Most (nearly all?) virtual reality viewers available online can not be used by those who need to wear eyeglasses, which is a majority of Americans.
- VR viewers lack space on the face side to accommodate the wearing of eye glasses.
- VR viewers lack diopter adjustments.
- VR viewers lack inter pupil distance (IPD) adjustments.
Who Does This Impact?
75% of Americans use some form of corrective eye lenses, split as 64% wear glasses and 11% wear contact lenses (Source: Corrective Lenses Statistics – Statistic Brain).
Nearly 100% of those over the age of 45 require reading glasses for close in viewing – or using most any virtual reality viewer. Almost all viewers lack sufficient space to wear reading glasses when the viewer is on the face. Attempting to wear reading glasses with a VR viewer is extremely uncomfortable as the viewer pushes the glasses into their face.
Unlike camera viewfinders that include a diopter adjustment, VR viewers are almost all fixed focal lengths or have limited adjustments (possibly only for myopia but not presbyopia).
Most VR viewers (but not all) have a fixed inter pupil distance (the distance between the eyes is fixed even though people have different distances – think of how binoculars work to address that!).
Consequently, VR viewing is – for a majority of Americans – either impossible or painful.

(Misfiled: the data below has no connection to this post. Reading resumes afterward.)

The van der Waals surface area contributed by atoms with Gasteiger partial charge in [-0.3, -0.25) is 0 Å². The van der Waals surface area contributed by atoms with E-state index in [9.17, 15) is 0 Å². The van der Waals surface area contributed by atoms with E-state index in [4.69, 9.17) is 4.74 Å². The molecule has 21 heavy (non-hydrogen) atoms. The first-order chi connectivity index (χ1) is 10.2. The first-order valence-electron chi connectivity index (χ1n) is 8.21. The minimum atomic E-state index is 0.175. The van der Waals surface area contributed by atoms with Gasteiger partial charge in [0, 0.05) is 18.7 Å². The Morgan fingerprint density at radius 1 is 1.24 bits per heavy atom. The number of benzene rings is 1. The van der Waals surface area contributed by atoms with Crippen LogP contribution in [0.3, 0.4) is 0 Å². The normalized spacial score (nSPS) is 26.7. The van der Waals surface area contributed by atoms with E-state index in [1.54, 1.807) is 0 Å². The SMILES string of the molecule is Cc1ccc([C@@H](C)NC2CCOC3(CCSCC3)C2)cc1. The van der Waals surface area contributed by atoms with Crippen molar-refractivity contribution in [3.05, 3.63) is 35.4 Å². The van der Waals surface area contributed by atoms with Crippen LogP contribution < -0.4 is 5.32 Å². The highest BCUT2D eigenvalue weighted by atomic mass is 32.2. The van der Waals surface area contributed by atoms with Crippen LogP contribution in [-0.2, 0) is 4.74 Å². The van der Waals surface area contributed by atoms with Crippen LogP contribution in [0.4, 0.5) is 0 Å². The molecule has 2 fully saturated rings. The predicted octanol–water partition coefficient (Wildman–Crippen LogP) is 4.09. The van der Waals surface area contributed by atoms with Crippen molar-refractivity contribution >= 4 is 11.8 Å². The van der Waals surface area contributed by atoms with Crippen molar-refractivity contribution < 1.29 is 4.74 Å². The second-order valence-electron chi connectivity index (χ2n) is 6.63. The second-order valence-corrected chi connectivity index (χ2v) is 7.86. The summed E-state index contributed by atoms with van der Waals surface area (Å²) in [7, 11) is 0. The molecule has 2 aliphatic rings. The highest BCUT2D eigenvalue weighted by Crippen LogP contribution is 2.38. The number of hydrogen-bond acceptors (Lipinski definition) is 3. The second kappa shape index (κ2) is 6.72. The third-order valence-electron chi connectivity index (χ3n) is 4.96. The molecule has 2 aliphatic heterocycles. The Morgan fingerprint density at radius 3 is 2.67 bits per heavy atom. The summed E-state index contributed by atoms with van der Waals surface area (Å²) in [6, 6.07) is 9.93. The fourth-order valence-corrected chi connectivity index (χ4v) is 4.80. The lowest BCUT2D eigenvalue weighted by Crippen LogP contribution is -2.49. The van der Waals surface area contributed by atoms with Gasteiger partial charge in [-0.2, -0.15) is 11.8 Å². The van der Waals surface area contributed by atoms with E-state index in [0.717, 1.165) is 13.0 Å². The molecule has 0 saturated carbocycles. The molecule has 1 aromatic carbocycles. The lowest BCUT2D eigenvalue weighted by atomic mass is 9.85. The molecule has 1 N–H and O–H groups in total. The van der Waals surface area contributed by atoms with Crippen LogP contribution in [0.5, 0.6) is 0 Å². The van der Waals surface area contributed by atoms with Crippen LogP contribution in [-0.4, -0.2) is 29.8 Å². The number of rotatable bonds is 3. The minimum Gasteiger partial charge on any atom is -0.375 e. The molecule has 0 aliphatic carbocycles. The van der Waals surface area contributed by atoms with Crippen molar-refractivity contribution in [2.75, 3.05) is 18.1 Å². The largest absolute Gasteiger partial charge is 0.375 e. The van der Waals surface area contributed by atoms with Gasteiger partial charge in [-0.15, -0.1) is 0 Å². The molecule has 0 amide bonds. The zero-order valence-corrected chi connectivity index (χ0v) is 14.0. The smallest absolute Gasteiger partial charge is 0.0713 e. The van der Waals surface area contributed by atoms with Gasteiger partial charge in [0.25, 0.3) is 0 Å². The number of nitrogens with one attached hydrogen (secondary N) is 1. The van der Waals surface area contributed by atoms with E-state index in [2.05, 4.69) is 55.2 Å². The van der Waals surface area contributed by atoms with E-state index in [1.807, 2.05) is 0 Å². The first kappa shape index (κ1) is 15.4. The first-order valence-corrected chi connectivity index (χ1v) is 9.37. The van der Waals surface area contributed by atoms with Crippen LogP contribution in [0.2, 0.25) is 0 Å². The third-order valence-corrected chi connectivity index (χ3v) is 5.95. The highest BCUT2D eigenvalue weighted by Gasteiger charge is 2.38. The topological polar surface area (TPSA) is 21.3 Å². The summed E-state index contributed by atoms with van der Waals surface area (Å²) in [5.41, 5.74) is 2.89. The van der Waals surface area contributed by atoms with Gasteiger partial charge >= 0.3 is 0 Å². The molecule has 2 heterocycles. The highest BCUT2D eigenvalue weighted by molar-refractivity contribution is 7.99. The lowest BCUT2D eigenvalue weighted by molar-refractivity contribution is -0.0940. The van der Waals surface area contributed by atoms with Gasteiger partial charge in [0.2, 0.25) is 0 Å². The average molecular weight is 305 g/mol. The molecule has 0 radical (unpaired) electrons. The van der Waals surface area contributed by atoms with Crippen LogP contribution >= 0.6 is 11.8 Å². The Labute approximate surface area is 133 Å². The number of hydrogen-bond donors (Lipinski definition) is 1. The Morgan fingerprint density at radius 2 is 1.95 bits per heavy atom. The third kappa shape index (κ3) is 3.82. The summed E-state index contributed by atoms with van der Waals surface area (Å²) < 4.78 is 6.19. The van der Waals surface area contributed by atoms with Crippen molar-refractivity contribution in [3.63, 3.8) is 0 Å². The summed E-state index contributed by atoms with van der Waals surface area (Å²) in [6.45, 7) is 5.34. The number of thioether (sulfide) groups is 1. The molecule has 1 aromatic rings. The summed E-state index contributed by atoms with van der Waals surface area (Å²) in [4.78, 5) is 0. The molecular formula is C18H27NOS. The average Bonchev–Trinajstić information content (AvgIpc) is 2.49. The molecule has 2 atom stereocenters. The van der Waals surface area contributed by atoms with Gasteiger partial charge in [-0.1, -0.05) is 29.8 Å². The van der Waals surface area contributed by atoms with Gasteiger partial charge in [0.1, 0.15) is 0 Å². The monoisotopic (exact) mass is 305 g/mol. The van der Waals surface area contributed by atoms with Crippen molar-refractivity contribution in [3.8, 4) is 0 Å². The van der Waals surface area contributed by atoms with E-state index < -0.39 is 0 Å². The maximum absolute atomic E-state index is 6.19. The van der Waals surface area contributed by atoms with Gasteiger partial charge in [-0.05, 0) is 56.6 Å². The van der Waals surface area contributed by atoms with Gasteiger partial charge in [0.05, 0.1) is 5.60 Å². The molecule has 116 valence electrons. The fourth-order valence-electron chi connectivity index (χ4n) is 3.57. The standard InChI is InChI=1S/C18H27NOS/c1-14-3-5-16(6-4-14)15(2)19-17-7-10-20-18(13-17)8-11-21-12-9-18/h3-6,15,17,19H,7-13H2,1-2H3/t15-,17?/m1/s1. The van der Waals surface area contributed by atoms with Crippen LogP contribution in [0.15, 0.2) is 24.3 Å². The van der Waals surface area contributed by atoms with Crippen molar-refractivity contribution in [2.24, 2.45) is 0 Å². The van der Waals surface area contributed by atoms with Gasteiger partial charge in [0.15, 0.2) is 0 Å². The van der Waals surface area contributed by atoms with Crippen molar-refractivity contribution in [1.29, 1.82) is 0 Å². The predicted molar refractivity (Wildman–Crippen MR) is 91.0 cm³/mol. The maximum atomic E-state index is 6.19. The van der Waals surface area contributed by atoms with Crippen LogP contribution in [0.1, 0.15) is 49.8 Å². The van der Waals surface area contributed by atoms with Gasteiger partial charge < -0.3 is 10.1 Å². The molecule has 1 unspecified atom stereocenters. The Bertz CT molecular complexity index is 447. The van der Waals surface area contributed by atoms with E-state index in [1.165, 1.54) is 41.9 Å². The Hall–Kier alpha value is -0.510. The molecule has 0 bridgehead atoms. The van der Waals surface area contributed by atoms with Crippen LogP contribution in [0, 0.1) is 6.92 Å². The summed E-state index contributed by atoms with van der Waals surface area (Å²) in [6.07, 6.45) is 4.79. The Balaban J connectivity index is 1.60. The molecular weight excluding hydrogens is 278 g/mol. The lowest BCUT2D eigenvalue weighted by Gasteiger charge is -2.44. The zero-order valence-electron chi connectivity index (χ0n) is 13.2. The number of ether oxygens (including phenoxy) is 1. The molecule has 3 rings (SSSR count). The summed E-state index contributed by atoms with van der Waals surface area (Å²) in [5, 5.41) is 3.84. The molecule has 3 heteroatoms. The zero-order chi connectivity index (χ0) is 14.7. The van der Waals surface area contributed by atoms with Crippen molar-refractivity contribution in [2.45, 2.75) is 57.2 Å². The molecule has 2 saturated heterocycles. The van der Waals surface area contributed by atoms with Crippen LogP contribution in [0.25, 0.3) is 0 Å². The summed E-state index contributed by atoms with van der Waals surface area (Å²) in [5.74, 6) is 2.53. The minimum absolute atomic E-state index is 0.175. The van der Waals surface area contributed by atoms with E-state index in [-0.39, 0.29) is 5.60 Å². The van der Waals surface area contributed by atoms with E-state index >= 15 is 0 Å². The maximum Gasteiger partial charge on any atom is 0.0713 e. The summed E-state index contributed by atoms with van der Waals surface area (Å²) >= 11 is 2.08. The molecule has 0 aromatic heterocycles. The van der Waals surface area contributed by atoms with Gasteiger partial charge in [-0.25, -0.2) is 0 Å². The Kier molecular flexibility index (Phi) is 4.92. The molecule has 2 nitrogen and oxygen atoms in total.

A few of the higher end viewers have – during the past year – begun to address this problem either by enabling the wearing of glasses while using the viewer, or by adding a focus adjustment.
The focus adjustment, however, is not sufficient. Of the 75% who need vision correction, some have significantly different corrections between the left and right eye. All VR focus adjustments make the same adjustment for both eyes – meaning such individuals can only get a good focus in one eye.
Again, think of binoculars. Binoculars solved this problem decades ago by having a master focus ring that adjust both eye views simultaneously, plus a single diopter adjustment for one eye. The inter pupil distance is adjusted in binoculars by positioning each lens further apart. Through these adjustments, binoculars long ago provided solutions to the majority that need vision correction.
A reasonable guess is that the VR industry views its customers as young gamers and hired young people with excellent vision to design their products, but who are oblivious to real world customers.
If the VR industry does not address these design defects urgently, the future of VR is itself in doubt.
When a majority of potential customers are likely to have unsatisfactory experiences, they will not purchase VR products and content. They will not post positive comments in reviews and online forums.
Media pundits said 3D failed because people had to wear “3D goggles” (their term for 3D glasses). In reality, the problem was a lack of compelling 3D content for consumers to watch at home.
VR, which really does use “3D Goggles” (and helmets too), is headed down the same path to oblivion if it does not deliver VR viewers that can be worn and used by a majority of the population. This is a significant VR industry marketing failure.